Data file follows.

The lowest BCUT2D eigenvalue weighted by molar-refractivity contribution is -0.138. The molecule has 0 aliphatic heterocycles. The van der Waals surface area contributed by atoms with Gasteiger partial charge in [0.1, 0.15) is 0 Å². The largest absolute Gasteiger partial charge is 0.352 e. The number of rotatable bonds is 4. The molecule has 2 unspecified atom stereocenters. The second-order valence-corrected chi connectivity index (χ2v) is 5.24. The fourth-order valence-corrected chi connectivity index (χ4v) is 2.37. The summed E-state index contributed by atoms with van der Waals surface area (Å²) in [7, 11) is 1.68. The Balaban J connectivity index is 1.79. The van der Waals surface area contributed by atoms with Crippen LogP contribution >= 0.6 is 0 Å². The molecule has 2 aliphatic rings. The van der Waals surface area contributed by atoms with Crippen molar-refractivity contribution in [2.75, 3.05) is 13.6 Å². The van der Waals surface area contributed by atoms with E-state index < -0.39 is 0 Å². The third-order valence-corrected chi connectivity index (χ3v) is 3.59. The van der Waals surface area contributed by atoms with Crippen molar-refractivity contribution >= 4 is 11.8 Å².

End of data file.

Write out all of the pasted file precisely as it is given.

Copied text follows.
The lowest BCUT2D eigenvalue weighted by molar-refractivity contribution is -0.138. The molecule has 0 aliphatic heterocycles. The van der Waals surface area contributed by atoms with Gasteiger partial charge in [0.1, 0.15) is 0 Å². The largest absolute Gasteiger partial charge is 0.352 e. The number of rotatable bonds is 4. The molecule has 2 unspecified atom stereocenters. The second-order valence-corrected chi connectivity index (χ2v) is 5.24. The fourth-order valence-corrected chi connectivity index (χ4v) is 2.37. The summed E-state index contributed by atoms with van der Waals surface area (Å²) in [7, 11) is 1.68. The Balaban J connectivity index is 1.79. The van der Waals surface area contributed by atoms with Crippen LogP contribution >= 0.6 is 0 Å². The molecule has 2 aliphatic rings. The van der Waals surface area contributed by atoms with Crippen molar-refractivity contribution in [2.75, 3.05) is 13.6 Å². The van der Waals surface area contributed by atoms with E-state index < -0.39 is 0 Å². The third-order valence-corrected chi connectivity index (χ3v) is 3.59. The van der Waals surface area contributed by atoms with Crippen molar-refractivity contribution >= 4 is 11.8 Å².